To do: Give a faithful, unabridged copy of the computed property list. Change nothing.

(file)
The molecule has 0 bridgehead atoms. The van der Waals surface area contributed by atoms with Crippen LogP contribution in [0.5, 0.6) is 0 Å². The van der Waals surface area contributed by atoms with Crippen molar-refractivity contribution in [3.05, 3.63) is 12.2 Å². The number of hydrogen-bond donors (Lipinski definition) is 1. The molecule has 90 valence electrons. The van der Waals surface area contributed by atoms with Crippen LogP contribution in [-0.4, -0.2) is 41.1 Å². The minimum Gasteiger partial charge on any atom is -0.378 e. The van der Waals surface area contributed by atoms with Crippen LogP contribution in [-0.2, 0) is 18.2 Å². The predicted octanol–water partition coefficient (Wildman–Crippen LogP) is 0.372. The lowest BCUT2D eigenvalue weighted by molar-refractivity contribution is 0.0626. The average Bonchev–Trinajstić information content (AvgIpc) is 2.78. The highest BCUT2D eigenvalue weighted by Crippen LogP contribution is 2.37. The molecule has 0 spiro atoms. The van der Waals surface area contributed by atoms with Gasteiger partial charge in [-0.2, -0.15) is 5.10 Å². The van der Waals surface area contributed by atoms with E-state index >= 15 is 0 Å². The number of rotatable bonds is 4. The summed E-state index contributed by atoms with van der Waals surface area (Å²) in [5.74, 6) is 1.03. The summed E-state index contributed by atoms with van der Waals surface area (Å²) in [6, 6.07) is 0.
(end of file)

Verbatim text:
The molecule has 0 bridgehead atoms. The van der Waals surface area contributed by atoms with Crippen LogP contribution in [0.5, 0.6) is 0 Å². The van der Waals surface area contributed by atoms with Crippen molar-refractivity contribution in [3.05, 3.63) is 12.2 Å². The number of hydrogen-bond donors (Lipinski definition) is 1. The molecule has 90 valence electrons. The van der Waals surface area contributed by atoms with Crippen LogP contribution in [-0.4, -0.2) is 41.1 Å². The minimum Gasteiger partial charge on any atom is -0.378 e. The van der Waals surface area contributed by atoms with Crippen LogP contribution in [-0.2, 0) is 18.2 Å². The predicted octanol–water partition coefficient (Wildman–Crippen LogP) is 0.372. The lowest BCUT2D eigenvalue weighted by molar-refractivity contribution is 0.0626. The average Bonchev–Trinajstić information content (AvgIpc) is 2.78. The highest BCUT2D eigenvalue weighted by Crippen LogP contribution is 2.37. The molecule has 0 spiro atoms. The van der Waals surface area contributed by atoms with Gasteiger partial charge in [-0.2, -0.15) is 5.10 Å². The van der Waals surface area contributed by atoms with E-state index >= 15 is 0 Å². The number of rotatable bonds is 4. The summed E-state index contributed by atoms with van der Waals surface area (Å²) in [5.74, 6) is 1.03. The summed E-state index contributed by atoms with van der Waals surface area (Å²) in [6, 6.07) is 0.